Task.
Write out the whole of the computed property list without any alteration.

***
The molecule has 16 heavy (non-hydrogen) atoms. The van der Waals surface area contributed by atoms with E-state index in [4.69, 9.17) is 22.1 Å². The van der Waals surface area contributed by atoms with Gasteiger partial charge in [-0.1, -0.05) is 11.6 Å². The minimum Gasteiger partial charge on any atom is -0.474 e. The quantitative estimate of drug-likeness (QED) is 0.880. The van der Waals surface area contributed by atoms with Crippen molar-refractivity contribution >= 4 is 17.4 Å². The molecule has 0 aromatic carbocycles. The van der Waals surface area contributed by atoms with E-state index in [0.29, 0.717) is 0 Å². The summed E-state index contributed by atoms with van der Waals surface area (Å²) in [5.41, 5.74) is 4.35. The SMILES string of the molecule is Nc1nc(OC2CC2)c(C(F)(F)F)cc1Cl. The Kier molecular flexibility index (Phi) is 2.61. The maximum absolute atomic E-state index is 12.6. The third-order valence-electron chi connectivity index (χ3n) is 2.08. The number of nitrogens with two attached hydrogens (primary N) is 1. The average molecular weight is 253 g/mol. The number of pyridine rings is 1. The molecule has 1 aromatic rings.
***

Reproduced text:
The molecule has 16 heavy (non-hydrogen) atoms. The van der Waals surface area contributed by atoms with E-state index in [4.69, 9.17) is 22.1 Å². The van der Waals surface area contributed by atoms with Gasteiger partial charge in [-0.1, -0.05) is 11.6 Å². The minimum Gasteiger partial charge on any atom is -0.474 e. The quantitative estimate of drug-likeness (QED) is 0.880. The van der Waals surface area contributed by atoms with Crippen molar-refractivity contribution >= 4 is 17.4 Å². The molecule has 0 aromatic carbocycles. The van der Waals surface area contributed by atoms with E-state index in [0.29, 0.717) is 0 Å². The summed E-state index contributed by atoms with van der Waals surface area (Å²) in [5.41, 5.74) is 4.35. The SMILES string of the molecule is Nc1nc(OC2CC2)c(C(F)(F)F)cc1Cl. The Kier molecular flexibility index (Phi) is 2.61. The maximum absolute atomic E-state index is 12.6. The third-order valence-electron chi connectivity index (χ3n) is 2.08. The number of nitrogens with two attached hydrogens (primary N) is 1. The average molecular weight is 253 g/mol. The number of pyridine rings is 1. The molecule has 1 aromatic rings.